• Can SU print out a list of the board feet I’ll need for this project? It would be great if it would do a cutting layout on boards as well, but I doubt it can.

Thanks!

-- Have a blessed day! http://newmissionworkshop.com

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pashley

1025 posts in 2408 days


#19 posted 03-26-2008 04:31 PM

Another question: how do you “explode” your project?

-- Have a blessed day! http://newmissionworkshop.com

View Bob Babcock's profile

Bob Babcock

1804 posts in 2776 days


#20 posted 03-26-2008 04:37 PM

You’ll need to dimension the pieces seperately using the dimension tool. I talked about this in a previous post. You’ll find it here.

http://lumberjocks.com/topics/991

Unfortunately the estimating tool in Sketchup is not very useful. There is a cost estimator under the Plugins menu. You assign a cost to a material/texture and then can calculate the total cost based on selected faces but it is rudimentary at best. No cutting layout either. There are some specialized cabinetry software out there that will do those kind of operations but I haven’t used any. Mostly pros using them.

As for cut layouts I have done it manually in Sketchup but its not much faster than figuring it out yourself. Tim Killen has a great blog on doing that on FWW.

-- Bob, Carver Massachusetts, Sawdust Maker http://www.capecodbaychallenge.org

View Bob Babcock's profile

Bob Babcock

1804 posts in 2776 days


#21 posted 03-27-2008 04:29 AM

Exploding the project may be too grand a term. As I make each individual piece I make a component out of it. Once everything is designed I make a copy and then simply move the pieces away from each other. Seperate them enough to allow for easy dimensioning and printing.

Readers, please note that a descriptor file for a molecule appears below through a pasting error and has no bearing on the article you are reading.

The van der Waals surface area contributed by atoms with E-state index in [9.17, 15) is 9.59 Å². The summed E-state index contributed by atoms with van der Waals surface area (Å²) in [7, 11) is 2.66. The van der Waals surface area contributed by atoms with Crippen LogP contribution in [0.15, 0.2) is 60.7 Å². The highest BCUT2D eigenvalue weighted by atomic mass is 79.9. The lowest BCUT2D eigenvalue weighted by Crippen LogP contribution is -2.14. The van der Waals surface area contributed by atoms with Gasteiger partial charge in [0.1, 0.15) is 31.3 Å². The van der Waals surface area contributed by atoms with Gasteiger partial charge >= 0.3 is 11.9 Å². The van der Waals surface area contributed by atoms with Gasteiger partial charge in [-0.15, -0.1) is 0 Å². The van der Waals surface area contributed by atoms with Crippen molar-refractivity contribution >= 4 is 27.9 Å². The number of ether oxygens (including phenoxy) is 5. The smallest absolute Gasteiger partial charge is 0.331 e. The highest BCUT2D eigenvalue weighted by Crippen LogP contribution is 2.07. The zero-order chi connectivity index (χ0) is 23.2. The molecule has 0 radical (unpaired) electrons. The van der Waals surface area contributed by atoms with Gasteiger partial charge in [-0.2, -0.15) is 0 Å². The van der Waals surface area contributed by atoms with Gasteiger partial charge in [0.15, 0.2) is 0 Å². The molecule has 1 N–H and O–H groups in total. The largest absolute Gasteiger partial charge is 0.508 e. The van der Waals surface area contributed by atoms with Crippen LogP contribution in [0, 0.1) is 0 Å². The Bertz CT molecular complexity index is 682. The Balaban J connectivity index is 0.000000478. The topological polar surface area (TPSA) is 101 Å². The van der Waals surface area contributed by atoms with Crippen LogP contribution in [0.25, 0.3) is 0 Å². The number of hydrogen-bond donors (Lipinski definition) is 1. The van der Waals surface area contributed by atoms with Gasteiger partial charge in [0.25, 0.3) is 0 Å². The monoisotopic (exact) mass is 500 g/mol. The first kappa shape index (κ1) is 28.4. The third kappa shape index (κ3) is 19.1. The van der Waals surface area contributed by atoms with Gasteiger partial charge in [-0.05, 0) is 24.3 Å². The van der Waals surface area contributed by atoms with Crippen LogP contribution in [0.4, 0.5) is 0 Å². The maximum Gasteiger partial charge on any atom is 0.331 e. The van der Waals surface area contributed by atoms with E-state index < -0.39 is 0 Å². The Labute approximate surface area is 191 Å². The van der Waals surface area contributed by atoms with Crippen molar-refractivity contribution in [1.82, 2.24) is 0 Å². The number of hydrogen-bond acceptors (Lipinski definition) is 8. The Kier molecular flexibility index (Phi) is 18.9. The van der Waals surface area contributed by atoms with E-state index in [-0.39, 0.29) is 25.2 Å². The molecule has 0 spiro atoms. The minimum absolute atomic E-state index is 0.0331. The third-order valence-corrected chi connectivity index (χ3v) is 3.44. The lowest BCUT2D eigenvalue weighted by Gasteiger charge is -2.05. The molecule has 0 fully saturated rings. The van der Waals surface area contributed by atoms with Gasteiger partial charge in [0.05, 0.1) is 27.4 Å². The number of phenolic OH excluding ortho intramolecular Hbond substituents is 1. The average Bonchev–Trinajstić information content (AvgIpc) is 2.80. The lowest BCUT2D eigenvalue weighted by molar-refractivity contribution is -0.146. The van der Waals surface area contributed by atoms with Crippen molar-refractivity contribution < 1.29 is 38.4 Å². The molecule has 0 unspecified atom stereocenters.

-- Bob, Carver Massachusetts, Sawdust Maker http://www.capecodbaychallenge.org

View grumpycarp's profile

grumpycarp

257 posts in 2436 days


#22 posted 03-27-2008 08:47 PM

Pashley,
The free won’t do your “plan” (as in dimensioned drawing not overhead) view except as the folks above mentioned. The pay version comes with a mini program called Layout which will export multiple views to a single page which could then be dimensioned. In the free version I would create multiple “scenes” using that utility as well as the camera tools to orient the views and then pull them apart and dimension as needed. That way you can always go back to the original “assembled” view easily. You and even create an animation to put the thing back together again.

View CanadianWoodChuck's profile

CanadianWoodChuck

395 posts in 2604 days


#23 posted 03-28-2008 02:35 AM

Does anyone know why, when I export my SU file in 2d to a jpg format and then try to view it all I get is a black screen? I had this issue before and I can’t remember what I had to do to resolve the problem.
Of all the things I’ve lost I miss my mind the most! :)

-- Wood Chuck (Bruce) http://3dwoodworkingplans.com

View pashley's profile

pashley

1025 posts in 2408 days


#24 posted 03-28-2008 02:41 PM

Question:

Let’s say I’m using SU to lay out a mission table. I want to make a tenon joint. I can understand how to make a tenon on the end of a piece, but how do you automatically make the mortise draw on the post?

-- Have a blessed day! http://newmissionworkshop.com

View Earle Wright's profile